Nothing like a torrential downpour to clear things out a bit…
(24 April 2014)
Today’s entry combines prompts from Kelli Russell Agodon‘s list:
Write a poem that has the word ‘love’ in it somewhere. You cannot use the word ‘love’ by itself; it must be hidden (such as in the word ‘glove’, or in two words, like ‘halo venom’.
Write a poem that begins with the word ‘I‘. [Never a problem for me, it seems]
[W]rite a poem that features walls, bricks, stones, arches, or the like.
Today’s prompt is from Kelli Russell Agodon‘s list:
Write a poem where the last word of the first line begins with the first letter of your name, and the last word of the second line begins with the second letter of your name [—] until you have spelled out your first name and/or last name.
I wasn’t expecting this see-saw stuff from you…
(23 April 2014)
Thanks for keeping the rain at bay while I ran errands this afternoon. I was not looking forward to driving around in a downpour.
(22 April 2014)
Today’s entry combines a prompt from Kelli Russell Agodon‘s list:
Write a poem that only has five syllables in each line. Give the poem a long title.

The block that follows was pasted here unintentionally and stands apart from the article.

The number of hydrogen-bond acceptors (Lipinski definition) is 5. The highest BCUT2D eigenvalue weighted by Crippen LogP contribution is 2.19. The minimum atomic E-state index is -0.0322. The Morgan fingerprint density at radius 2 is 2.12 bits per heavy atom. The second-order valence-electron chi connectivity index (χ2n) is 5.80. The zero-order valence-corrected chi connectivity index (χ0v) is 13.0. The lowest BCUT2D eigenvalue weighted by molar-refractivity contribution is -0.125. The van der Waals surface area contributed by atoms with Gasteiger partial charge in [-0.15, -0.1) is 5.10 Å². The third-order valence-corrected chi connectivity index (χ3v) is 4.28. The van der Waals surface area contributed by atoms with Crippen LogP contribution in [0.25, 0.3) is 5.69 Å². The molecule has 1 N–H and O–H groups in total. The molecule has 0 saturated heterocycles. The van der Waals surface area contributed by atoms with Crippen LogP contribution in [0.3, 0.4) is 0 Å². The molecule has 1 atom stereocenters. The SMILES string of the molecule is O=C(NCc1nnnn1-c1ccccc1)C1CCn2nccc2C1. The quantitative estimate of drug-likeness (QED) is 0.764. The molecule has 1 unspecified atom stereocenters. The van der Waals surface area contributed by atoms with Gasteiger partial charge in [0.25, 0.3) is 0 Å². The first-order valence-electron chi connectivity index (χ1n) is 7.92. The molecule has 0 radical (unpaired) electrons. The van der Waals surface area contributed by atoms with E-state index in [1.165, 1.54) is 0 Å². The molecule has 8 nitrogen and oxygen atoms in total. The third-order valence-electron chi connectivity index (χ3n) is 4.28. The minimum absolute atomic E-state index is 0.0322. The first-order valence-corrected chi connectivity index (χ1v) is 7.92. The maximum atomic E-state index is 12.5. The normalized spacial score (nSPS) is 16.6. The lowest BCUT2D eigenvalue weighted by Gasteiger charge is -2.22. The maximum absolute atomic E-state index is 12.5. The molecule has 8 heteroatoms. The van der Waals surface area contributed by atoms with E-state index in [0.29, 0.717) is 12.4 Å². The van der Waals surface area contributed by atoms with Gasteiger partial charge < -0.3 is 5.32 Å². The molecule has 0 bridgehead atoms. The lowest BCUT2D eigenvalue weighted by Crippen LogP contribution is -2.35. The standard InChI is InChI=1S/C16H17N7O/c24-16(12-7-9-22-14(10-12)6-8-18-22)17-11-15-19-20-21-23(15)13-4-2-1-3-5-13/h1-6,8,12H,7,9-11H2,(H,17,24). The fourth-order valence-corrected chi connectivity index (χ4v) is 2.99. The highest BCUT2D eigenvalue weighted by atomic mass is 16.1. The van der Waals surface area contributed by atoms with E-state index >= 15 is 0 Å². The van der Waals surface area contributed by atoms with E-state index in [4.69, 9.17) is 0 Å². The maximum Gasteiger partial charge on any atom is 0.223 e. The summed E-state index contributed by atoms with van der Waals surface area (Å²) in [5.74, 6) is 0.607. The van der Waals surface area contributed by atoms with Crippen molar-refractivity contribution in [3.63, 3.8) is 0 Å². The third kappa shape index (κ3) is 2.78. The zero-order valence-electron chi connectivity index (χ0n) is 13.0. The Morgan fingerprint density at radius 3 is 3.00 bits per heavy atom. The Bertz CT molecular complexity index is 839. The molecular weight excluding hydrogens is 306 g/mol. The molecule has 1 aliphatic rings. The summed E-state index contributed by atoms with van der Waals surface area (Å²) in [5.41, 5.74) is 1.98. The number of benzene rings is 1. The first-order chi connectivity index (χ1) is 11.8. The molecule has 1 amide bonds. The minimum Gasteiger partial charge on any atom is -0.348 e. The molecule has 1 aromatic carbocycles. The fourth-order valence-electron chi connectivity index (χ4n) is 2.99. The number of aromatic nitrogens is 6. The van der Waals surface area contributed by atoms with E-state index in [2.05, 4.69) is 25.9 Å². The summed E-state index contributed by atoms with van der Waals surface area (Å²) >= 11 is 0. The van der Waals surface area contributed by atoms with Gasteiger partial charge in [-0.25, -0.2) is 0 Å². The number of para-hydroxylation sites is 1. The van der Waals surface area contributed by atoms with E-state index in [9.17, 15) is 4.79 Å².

with a prompt from PoeWar‘s list:
Write a poem in which a similar or identical phrase is repeated three or more times throughout the poem.
Oh, you’re throwing all sorts of surprises my way…
(21 April 2014)
For today’s entry, I went with one of the prompts from Kelli Russell Agodon‘s list:
Write a poem with the opposite hand that you write with, or, if you type your poems on the computer, use only one hand to type.
Then I applied one of the random prompts on Language is a Virus:
Systematically derange the language: Write a work consisting only of prepositional phrases, or add a gerund to every line of an already existing work.
I then chose the bits that worked from the two versions, and combined them into today’s poem.
Number 20 on LitBridge’s list of prompts involves imagining ‘living 300 or more years ago’, with ‘the same personality and body’. (Yeah, I can’t see myself in the 18th century.)
Kelli Russell Agodon‘s prompt for day 20 suggests removing my shoes and writing a poem celebrating my feet. (I hate my feet.)
Once again, PoeWar comes to the rescue. The twentieth prompt on the list is:
Write a poem that begins with a line of advice or instruction, such as don’t give up or take a left at the willow tree.